If we can understand pandemics through the lens of enduring structures such as environmental racism, settler colonialism, incarceration, militarism, and gentrification, then rather than focusing on when they begin or when they will end, we can ask how pandemics scatter and proliferate. And then more importantly, we can ask how we will respond and act. I look forward to hearing our respondents’ thoughts on some of these questions.
Discussions on Solidarity: AIDS and COVID-19:
Respondents: Marlon B. Bailey, Andrew Jolivette, Theodore (Ted) Kerr
Moderated by Jih-Fei Cheng
Introduced by Nishant Shahani:
While today’s prompts are distinct in their approach to thinking about the relation between AIDS and COVID-19, they once again build on the discussion we began last week on the limits of theorizing AIDS through definitive periodizations. The idea of pandemics as crisis moments or singular turning points can be useful, but in some senses they also can be quite reductive. On the one hand, they foreground urgency and the necessity of solidarity and action; but they also frame these modes of urgency as states of exception rather than modes of slow death or crisis ordinariness, to use Lauren Berlant’s terms, that are diffused over long durations and distributed over different geographical and geopolitical contexts. We are interested in both what precedes putative first occurences of pandemics and also in what persists in their supposed aftermaths. So in the introduction to AIDS and the Distribution of Crises, we ask, and I think this in many ways is the guiding question of our book: “How is AIDS one or many of the outcomes and expressions of crises that are made ordinary and exceptional at the same time? And how are the durations and intensities of crises experienced in specific contexts?”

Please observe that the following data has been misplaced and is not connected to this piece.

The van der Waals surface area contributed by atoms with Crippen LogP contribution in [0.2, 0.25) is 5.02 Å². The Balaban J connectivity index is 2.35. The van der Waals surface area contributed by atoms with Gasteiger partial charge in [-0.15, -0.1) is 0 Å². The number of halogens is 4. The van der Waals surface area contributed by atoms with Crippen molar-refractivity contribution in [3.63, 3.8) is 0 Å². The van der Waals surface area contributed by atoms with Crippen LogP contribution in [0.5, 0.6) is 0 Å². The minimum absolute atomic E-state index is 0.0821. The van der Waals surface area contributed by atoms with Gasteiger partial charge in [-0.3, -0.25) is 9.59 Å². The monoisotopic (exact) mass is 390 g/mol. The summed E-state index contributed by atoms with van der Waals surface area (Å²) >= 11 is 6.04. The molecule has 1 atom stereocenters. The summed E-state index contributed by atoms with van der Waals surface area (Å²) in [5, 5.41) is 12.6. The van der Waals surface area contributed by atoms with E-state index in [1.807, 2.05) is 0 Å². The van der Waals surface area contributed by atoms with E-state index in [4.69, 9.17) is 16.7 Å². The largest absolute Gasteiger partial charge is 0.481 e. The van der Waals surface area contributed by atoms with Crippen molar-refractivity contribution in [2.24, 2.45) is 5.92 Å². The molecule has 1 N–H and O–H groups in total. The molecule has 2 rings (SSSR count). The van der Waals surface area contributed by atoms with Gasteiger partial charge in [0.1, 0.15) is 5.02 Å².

In thinking about the contexts of crises distribution, one of the goals of this book was to refuse making whiteness and the global north a default referential point for an understanding of AIDS. The goal was not simply to insert ignored groups into founding narratives without questioning the centrality of those narratives in the first place and interrogating how they came to be. So for example, in decentering the global north, we were not interested in simply theorizing the global south through what Bishnupriya Ghosh calls in her contribution in the book, a “cartographic projection.” The attention to difference without essentializing difference is particularly important as we extend our conversations about AIDS into thinking about COVID-19. For example, it is not enough to simply stop at foregrounding the disproportionate impact of COVID on black and brown people which tends to naturalize predisposing conditions to race rather than attending to the environmental or structural conditions of racism. It is worth recalling the work of scholars like Dorothy Roberts who have refused biological understandings of race that end up naturalizing socially made health disparities to logics of genetic difference. We thus have to be careful that our understanding of differential impact does not shift the conversation away from limited resources about access to healthcare to one of personal responsibility so that disproportionate impact can then be explained through individual failing rather than state neglect and state-sanctioned violence.